January 20, 2020
5 Tips from a Newcomer to Canada
By Josh Schachnow in Living in Canada
January 20, 2020
By Josh Schachnow in Living in Canada
This is a guest post from good friend and recent immigrant Jaafar Jabbar (see below for his full profile), after recently immigrating to Canada in late 2019!
Moving to a new country is always a hard task. You are leaving everything and everyone you’ve ever known and moving to a new place, with new people and challenges. Each year, thousands of people from across the world move to Canada in hopes of calling it their home and last year in December, I made a similar journey. Looking back at the short time I have been in this awesome country, I thought I’d list down 5 things any new comer should be aware off.
Canada is COLD. Yes. We all know that, but it’s not just the cold, it’s the wind, the snow, the lack of sun and the lack of mobility one faces when first moving here that gets to you bad [for the record, Jaafar moved to Toronto, Ontario]. The initial days are easy since you’re still coming off the high of recently having landed, but as the days go by, your motivation and willpower starts to deplete. Know that this is natural and be aware of it.
Winter clothes here are not very cheap, though I wouldn’t call them very expensive either. However, if you can buy a few decent jackets and inner thermal wear from back home before making the move, that would be best. Things I wouldn’t advise to buy before making the move are as follows: socks, gloves, face covering and snow boots. These are readily available at your nearest Walmart and are not at all expensive.
The Immigration website gives you a minimum fund requirement before making the move, but it is just that – a minimum requirement. It takes a few tries before you figure out the cheaper alternatives and money starts dropping fast – real fast – at first.
Whatever amount of funds you have, always keep more as a backup, ideally 7-10k additional because finding a job here is tough and takes time. If you are alone, it’s easier, but if you’re moving here with family, money can be a real problem if you don’t have friends and family supporting you.
The biggest expenses I’ve come across have been the following: rent, commuting and food (though the latter two are easily manageable). For cheap commuting use a Presto card [for public transit in Toronto] and use express pool when using an Uber. For food remember that making your own food at home is much cheaper than ordering in or eating out.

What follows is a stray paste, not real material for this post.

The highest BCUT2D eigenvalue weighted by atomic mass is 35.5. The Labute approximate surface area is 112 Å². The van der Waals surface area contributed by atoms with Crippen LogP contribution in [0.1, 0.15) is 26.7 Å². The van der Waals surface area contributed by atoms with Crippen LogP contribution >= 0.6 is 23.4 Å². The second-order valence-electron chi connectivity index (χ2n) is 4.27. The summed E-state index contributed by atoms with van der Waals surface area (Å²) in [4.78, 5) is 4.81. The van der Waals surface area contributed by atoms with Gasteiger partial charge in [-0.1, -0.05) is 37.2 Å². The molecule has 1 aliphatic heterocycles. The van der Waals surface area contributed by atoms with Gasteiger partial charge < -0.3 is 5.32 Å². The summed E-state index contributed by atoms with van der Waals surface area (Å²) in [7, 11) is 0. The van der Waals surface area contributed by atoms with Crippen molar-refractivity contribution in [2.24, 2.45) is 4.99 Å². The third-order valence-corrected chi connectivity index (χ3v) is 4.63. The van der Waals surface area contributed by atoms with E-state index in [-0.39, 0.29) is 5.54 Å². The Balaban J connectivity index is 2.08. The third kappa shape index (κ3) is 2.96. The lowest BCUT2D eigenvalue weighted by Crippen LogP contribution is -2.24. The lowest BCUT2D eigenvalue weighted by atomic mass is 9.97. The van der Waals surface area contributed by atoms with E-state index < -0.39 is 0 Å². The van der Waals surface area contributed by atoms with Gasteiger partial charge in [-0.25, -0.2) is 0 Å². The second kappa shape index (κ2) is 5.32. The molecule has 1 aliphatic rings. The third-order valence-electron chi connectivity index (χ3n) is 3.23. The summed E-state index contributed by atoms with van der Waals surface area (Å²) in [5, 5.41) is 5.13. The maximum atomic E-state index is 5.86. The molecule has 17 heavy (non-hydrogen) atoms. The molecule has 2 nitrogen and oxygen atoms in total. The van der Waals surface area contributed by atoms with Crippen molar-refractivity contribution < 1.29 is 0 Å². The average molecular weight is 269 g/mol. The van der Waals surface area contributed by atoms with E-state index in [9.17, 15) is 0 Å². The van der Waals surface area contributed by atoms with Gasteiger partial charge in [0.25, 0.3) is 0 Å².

Goes without saying that the more people you get to know, the better. I had always seen the internet memes praising how nice Canadians are, but honestly, they are even nicer. If you’re confused, lost, or unsure about something, ask. I’ve yet to come across someone that didn’t stop and give me suggestions, feedback and overall words of advice.
One of the biggest trends I’ve noticed is immigrants sticking to people from their own cultural background and I feel that is detrimental to really connecting with people from all walks of life in Canada. Smile and approach people – I’ve made amazing connections with people I’ve interacted with for barely a few minutes and they really went out of their way to assist me. Websites like meetup.com are also very helpful, so signup for an event nearby and start making new friends.
Scams in this country come in all shapes and sizes and tend to focus on new immigrants because of their lack of awareness of such practices. Always be aware. NEVER give out your SIN number.
No, the Government isn’t after you to take your money nor is there is an arrest warrant out for your arrest. Any job that asks you to pay is a scam. This link covers most of the ones I’ve come across so far pretty well.
Make sure to use common sense whenever you are interacting with people/phone calls you are not sure about. I would also advise downloading Truecaller since most scam numbers are easily identified by that automatically.
I was attending a new immigrants seminar where I got to sit with one of the speakers for a short while and the one thing she said which stuck with me was that new immigrants take their health for granted because they are at their healthiest when they land and they think they’ll remain that way.
This weather beats down your immune system pretty fast and I had to learn this the hard way. Always eat healthy – I know eating junk/unhealthy food seems so easy, but trust me, you’ll need your health. Buy Vitamin D pills to keep your vitals up since the lack of sun can effect your system. Always be properly covered when going out and avoid staying out for long without any significant activity.
Just like anything new in life, try out different things and keep experimenting. Do not be afraid to make mistakes and eventually you will get a hang of things and will be on the other side of things, advising others.
It’s just a matter of time, persistence and a bit of luck.
This is a guest post kindly written by Jaafar Jabbar, a recent immigrant to Canada and a recruitment and HR professional with over 5 years’ experience, and a track record in driving growth through innovation and customer engagement. His skill sets include executive search, recruitment, training and development, P2P sales, client and stakeholder management and customer satisfaction and retention.